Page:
Alternating between in-depth analysis and short, irreverent reviews.

My review style reflects that the internet will have many people attempting to write objective assessments of a game's quality. I aim to put forwards either a new angle on a game, or offer a personal anecdote which I feel embodies the experience of it.

My theory aims to go beyond the superficial 'what' of gaming, into the more subtle 'how'. It has been described as a phenomenology of gaming, which is obviously ludicrous.

 

These Robotic Hearts of Mine

As you’d expect given the name, ‘These Robotic Hearts of Mine’ tugs at the heartstrings. That’s not something to dismiss lightly in a cog-turning puzzle about aligning hearts vertically, which more than anything reminds me of this goofy thing I played with as a child:

Rubik's Clock

The story is told using inter-level snippets of text, which just slightly correspond to the level design which follows. It’s slightly corny stuff, the tale of a boy, a girl and a robot they find and how they get on, but it’s the right scale of plot for a flash puzzle game - reading walls of text between levels would kill the atmosphere entirely.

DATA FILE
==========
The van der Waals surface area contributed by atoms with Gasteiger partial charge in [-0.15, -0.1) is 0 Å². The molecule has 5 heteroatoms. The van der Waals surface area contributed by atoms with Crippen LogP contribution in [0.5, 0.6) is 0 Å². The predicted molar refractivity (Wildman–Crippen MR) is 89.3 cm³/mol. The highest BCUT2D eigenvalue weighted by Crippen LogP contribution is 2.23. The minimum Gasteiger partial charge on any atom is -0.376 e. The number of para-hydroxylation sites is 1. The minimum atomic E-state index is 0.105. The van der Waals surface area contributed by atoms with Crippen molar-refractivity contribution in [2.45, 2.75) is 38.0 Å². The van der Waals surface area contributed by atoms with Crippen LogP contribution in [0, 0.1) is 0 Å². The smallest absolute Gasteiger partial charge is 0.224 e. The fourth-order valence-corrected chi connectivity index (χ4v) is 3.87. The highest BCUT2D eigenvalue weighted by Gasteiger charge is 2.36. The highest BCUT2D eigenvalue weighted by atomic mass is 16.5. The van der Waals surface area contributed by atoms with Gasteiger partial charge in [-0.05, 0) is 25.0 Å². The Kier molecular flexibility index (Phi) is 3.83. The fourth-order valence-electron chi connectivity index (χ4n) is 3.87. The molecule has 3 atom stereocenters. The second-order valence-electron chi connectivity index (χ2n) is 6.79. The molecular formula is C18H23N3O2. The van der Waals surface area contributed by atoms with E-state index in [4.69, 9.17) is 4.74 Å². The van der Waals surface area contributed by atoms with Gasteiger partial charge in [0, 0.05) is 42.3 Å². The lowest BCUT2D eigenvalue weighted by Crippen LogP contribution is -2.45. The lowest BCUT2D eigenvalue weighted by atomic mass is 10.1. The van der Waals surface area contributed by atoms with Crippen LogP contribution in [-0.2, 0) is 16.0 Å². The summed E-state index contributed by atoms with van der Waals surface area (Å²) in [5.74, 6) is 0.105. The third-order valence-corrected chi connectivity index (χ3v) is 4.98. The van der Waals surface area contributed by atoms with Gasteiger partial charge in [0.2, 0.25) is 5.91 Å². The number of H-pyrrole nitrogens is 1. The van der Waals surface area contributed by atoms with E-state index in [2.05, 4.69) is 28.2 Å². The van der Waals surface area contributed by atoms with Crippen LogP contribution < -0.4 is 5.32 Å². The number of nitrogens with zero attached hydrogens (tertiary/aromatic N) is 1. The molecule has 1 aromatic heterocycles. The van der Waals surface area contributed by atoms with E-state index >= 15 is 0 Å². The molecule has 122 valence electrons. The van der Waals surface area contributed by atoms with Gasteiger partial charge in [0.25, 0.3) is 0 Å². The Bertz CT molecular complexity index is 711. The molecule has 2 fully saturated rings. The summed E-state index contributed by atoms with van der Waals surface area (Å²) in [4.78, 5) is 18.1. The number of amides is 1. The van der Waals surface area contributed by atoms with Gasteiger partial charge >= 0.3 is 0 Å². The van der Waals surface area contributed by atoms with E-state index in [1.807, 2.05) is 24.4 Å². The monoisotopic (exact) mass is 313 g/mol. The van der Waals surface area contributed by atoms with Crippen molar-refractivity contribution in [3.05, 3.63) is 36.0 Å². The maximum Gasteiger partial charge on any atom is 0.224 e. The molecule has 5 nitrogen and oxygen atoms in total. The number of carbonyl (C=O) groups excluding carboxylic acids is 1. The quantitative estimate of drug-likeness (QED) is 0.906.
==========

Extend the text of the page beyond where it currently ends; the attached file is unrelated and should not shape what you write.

And what an atmosphere. The game practically crackles with an air firstly of young love, and later impending tragedy. The relation between level design and plot is a genius touch, the emotional impact of which cannot be overstated. Towards the end of the level set I felt anguish at completing the puzzles, given what they represented to the plot.

If I had to offer one criticism, it would be that an empty cog left unused in the solution, occasionally symbolic of a third person in the room, is the gaming equivalent of Chekhov’s gun - you want to find a use for it, especially as turning it counts towards the high-score turn counter. Even once you’ve realised the significance of the plot device, it feels wrong. Perhaps giving each empty cog a single lonely heart to align would work.

Overall though, the game is a huge success, earning a level of gravitas which avoids feeling a little sterile in the way ‘One Chance’ for instance did for me. Apparently what I’ve played is far from the finished item, so I’ll be interested to see where it goes.